Guest Author Mark Polishook takes a look at the benefits of weight-based piano technique, with reference to boxing, martial arts and … cherry tomatoes.
Weight-based piano technique has advantages. Many advantages. Using body weight means we don’t have to use force that comes from strong muscles.
Not having to use muscles to generate force means there absolutely no need – zero – zilch – none – to play repetitive drills or repertoire meant to “strengthen” fingers. Hanon is the prime offender, the exemplar of strength-based training.
Finger Strength Isn’t The Issue
The reason it’s not the issue is because, first, the fingers are attached to muscles in the forearms that already possess strength sufficient to play the piano. Second, using less rather than more muscular force makes it easier to relax. Third, body weight rather than finger strength gives a much greater sense of control at the piano – weight-based technique returns more feedback to the body than finger technique alone.
Efficiency Comes From Everything Working Together
So finger strength isn’t the issue at all. Using the resources of the body efficiently – the weight of the whole mechanism all connected together as it is – that’s the issue.
Athletes use whole-body weight-based technique all the time. Which is why tennis players talk about getting body weight behind the racquet. Same in baseball with bats or really in any sport where a stick or a bat hits a ball. Weight-based technique is why balls get “hit out of the park” so to speak.
The advantages of weight-based technique are why boxers put their body into a punch.
Jack Dempsey, the great boxer, discusses weight-based technique in ‘Championship Fighting’ – which might well seem like an odd resource for pianists. But, in fact, jazz musicians have long been attuned to the rhythms of boxing, as Steve Coleman notes.
Jack Dempsey’s descriptions and examples are probably more specific to his time than to ours. For example when describing how to put body weight to work:
What would happen if a year-old baby fell from a fourth-floor window onto the head of a burly truck driver, standing on the sidewalk? …
(1) You weight more than a baby, and (2) You need not fall from a window to put your body-weight into motion.
Of course, weight, left to it’s own devices, falls straight down. So how do we transfer falling weight into energy that drives efficient piano technique? Because we don’t play the piano while standing over it. We play while sitting in front of it.
Re-directing Force From Weight-Based Technique
Jack Demsey has a solution. This time the illustration is of sleds, riders, a tree, and a hill.
The key is weight-in-motion can be re-directed, efficiently to wherever it’s needed. Which is perfect for the piano. Because there’s also the obvious point that playing the piano requires much less force contacting keys than does a boxer contacting an opponent.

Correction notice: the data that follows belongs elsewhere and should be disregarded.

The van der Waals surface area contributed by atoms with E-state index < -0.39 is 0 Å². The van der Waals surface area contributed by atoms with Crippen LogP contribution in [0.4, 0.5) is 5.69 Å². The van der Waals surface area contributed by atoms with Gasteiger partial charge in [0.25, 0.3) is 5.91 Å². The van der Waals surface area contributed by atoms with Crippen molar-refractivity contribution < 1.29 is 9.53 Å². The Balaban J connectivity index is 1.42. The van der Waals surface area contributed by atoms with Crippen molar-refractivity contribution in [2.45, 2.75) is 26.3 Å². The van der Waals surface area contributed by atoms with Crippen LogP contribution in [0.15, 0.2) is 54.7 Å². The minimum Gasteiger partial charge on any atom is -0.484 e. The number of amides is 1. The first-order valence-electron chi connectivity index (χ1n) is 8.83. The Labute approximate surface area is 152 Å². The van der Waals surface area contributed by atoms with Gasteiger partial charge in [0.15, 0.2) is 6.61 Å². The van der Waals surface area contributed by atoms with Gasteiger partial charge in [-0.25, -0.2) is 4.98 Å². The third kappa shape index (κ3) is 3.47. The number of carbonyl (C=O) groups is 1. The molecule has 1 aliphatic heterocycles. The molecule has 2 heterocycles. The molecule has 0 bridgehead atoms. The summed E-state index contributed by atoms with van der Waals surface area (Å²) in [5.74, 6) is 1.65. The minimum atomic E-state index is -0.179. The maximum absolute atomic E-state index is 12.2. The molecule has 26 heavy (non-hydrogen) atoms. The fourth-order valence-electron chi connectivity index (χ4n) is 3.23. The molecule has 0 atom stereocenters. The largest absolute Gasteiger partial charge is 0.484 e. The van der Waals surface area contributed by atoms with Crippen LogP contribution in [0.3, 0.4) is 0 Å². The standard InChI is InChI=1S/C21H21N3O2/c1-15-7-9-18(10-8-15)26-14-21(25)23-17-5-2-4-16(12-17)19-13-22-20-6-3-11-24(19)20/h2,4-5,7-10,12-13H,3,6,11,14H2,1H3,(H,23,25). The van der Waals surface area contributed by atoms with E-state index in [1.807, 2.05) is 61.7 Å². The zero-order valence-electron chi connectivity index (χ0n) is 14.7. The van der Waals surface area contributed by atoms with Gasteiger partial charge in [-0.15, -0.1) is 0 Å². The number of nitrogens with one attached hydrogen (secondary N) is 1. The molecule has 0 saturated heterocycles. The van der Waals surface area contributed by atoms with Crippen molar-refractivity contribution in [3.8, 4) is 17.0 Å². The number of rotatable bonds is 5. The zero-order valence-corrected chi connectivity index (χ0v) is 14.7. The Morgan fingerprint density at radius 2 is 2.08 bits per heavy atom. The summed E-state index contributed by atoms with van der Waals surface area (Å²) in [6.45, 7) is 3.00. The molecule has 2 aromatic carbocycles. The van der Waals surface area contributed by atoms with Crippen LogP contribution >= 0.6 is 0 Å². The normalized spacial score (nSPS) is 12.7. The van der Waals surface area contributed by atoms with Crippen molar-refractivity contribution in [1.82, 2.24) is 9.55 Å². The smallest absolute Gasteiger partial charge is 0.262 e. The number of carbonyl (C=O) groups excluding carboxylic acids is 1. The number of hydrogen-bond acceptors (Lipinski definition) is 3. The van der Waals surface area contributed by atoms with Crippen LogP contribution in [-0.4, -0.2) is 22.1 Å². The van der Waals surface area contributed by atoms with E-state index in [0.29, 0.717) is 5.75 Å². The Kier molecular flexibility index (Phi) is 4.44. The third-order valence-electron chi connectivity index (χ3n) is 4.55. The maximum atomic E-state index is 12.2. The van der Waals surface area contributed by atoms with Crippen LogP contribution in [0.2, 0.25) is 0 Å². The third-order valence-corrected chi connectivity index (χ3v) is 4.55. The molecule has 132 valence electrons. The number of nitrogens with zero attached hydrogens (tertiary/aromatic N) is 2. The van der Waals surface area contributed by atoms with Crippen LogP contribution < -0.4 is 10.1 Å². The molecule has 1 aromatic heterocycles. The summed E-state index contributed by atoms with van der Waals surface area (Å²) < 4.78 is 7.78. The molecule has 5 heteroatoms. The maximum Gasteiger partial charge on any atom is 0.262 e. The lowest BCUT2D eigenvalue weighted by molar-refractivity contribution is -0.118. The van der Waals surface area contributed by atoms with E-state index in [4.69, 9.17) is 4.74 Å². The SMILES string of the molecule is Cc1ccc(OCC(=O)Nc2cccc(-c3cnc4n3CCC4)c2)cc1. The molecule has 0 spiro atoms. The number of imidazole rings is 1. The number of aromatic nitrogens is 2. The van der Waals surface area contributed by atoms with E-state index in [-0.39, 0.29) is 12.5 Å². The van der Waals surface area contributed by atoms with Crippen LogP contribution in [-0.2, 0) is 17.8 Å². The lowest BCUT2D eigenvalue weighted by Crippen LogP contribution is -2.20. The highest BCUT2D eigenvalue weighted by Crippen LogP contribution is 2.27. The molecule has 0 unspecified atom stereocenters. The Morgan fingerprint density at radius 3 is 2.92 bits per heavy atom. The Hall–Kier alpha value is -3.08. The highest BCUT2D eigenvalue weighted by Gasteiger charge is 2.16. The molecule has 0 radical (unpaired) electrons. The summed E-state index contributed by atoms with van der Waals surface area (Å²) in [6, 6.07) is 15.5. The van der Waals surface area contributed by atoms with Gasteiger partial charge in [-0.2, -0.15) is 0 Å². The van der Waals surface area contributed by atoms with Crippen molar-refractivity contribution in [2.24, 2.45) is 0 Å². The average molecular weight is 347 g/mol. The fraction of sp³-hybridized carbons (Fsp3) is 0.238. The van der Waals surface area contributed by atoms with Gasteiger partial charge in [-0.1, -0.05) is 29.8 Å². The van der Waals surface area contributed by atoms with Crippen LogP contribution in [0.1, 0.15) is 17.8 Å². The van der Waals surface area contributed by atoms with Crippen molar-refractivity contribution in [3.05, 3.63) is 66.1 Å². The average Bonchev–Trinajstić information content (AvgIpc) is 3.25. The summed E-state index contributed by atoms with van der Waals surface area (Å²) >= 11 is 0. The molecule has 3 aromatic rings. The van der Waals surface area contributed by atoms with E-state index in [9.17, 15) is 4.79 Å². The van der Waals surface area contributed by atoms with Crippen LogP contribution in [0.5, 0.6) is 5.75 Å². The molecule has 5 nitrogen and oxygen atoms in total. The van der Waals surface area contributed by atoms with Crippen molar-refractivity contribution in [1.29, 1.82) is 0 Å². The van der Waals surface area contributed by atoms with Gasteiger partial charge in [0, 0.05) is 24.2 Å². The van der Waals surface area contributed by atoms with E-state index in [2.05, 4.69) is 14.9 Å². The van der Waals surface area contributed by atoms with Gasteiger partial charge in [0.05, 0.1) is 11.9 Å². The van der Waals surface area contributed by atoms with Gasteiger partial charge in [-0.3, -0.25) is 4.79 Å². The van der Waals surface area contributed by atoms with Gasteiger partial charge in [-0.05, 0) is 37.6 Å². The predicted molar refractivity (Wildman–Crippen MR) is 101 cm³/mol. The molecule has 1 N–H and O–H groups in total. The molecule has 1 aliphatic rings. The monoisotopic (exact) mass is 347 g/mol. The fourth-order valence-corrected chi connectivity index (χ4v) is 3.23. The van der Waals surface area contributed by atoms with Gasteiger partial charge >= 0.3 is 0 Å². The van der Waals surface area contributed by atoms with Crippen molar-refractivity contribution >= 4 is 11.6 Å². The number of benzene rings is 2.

Judo: Maximum Efficiency–Minimum Effort
Jigoro Kano, the founder of judo was fond of saying “maximum efficiency with minimum effort.” Because the goal of judo is to throw an opponent to the ground – not with muscular strength but rather with efficient use of body-weight-in-motion. It’s why he called his art “judo” – “the gentle way.”
A slow/fast demonstration shows how/why.
Jigoro Kano’s “maximum efficiency with minimum effort” applies perfectly well at the piano.
Efficient Piano Technique
When we see a fabulous pianist – Erroll Garner for example:
The Piano And The Cherry Tomato
What follows might be a first-ever demonstration. As it were – a cherry tomato sitting on middle C.
The most efficient way to press squarely into it is to use the same part of the finger we’d apply to the piano key alone without the tomato. In other words, the padded part of the finger tip goes directly onto the tomato.
Weight to push the tomato into the key comes from the arm. Relax the muscles that’s holds the arm up. The arm will push gently into the hand. The hand will push gently into the finger. The finger pushes gently into the tomato.
A helpful metaphor could be one of pouring weight into the keyboard through fingertips. The hand and the fingers are the structures that transfer weight. They’re not agents that generate power from or through musculature.
The key word: “gentle.”
The goal: “preserve the tomato.”
The result of letting arm weight descend into the keys: To the bottom of the key bed goes the tomato.
So, again, no need to use strength – arm weight alone is sufficient. Which doesn’t mean muscles aren’t necessary. Because they are. The role of the muscles is to help the body maintain an efficient structure – so we can use and apply body-weight-in-motion.
“Efficient structure” is a huge part of taichiquan as Cheng Man-Ching demonstrates.
The History Of Piano Technique
A book on the history of piano technique – Famous Pianists And Their Technique – rather than books or videos that show how to develop weight-based technique – can be helpful. The idea is to see how finger technique from days of harpsichords and clavichords gave way over time to weight-based technique that’s more appropriate for the piano.
“The simple stuff should be simple.
The difficult complex stuff should be possible.”
If you’re interested in lessons with Mark Polishook,
in person or through Skype:
Students at all levels – beginners too – are welcome and invited.
For more information about Mark Polishook:
You can also read an interview with Mark here on the Pianodao site.